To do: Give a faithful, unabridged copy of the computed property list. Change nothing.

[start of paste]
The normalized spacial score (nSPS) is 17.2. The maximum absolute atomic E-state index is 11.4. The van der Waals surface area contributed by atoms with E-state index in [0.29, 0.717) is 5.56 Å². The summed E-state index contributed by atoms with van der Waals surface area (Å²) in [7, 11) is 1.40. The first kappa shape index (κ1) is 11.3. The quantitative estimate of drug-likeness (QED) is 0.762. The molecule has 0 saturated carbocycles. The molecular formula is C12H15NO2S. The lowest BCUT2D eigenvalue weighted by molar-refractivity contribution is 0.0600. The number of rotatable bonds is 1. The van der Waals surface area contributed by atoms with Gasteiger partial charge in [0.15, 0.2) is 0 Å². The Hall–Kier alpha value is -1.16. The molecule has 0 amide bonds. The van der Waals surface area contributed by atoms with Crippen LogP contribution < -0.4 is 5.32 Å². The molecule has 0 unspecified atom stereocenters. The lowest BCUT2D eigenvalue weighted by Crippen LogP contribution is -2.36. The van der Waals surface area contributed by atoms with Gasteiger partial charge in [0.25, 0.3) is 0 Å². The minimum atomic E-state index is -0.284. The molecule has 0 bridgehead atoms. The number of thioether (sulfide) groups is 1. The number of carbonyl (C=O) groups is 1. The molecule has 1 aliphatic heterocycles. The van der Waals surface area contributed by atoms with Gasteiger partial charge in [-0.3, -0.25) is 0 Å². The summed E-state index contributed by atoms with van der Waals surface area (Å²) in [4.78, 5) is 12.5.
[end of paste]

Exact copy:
The normalized spacial score (nSPS) is 17.2. The maximum absolute atomic E-state index is 11.4. The van der Waals surface area contributed by atoms with E-state index in [0.29, 0.717) is 5.56 Å². The summed E-state index contributed by atoms with van der Waals surface area (Å²) in [7, 11) is 1.40. The first kappa shape index (κ1) is 11.3. The quantitative estimate of drug-likeness (QED) is 0.762. The molecule has 0 saturated carbocycles. The molecular formula is C12H15NO2S. The lowest BCUT2D eigenvalue weighted by molar-refractivity contribution is 0.0600. The number of rotatable bonds is 1. The van der Waals surface area contributed by atoms with Gasteiger partial charge in [0.15, 0.2) is 0 Å². The Hall–Kier alpha value is -1.16. The molecule has 0 amide bonds. The van der Waals surface area contributed by atoms with Crippen LogP contribution < -0.4 is 5.32 Å². The molecule has 0 unspecified atom stereocenters. The lowest BCUT2D eigenvalue weighted by Crippen LogP contribution is -2.36. The van der Waals surface area contributed by atoms with Gasteiger partial charge in [0.25, 0.3) is 0 Å². The minimum atomic E-state index is -0.284. The molecule has 0 bridgehead atoms. The number of thioether (sulfide) groups is 1. The number of carbonyl (C=O) groups is 1. The molecule has 1 aliphatic heterocycles. The van der Waals surface area contributed by atoms with Gasteiger partial charge in [-0.3, -0.25) is 0 Å². The summed E-state index contributed by atoms with van der Waals surface area (Å²) in [4.78, 5) is 12.5.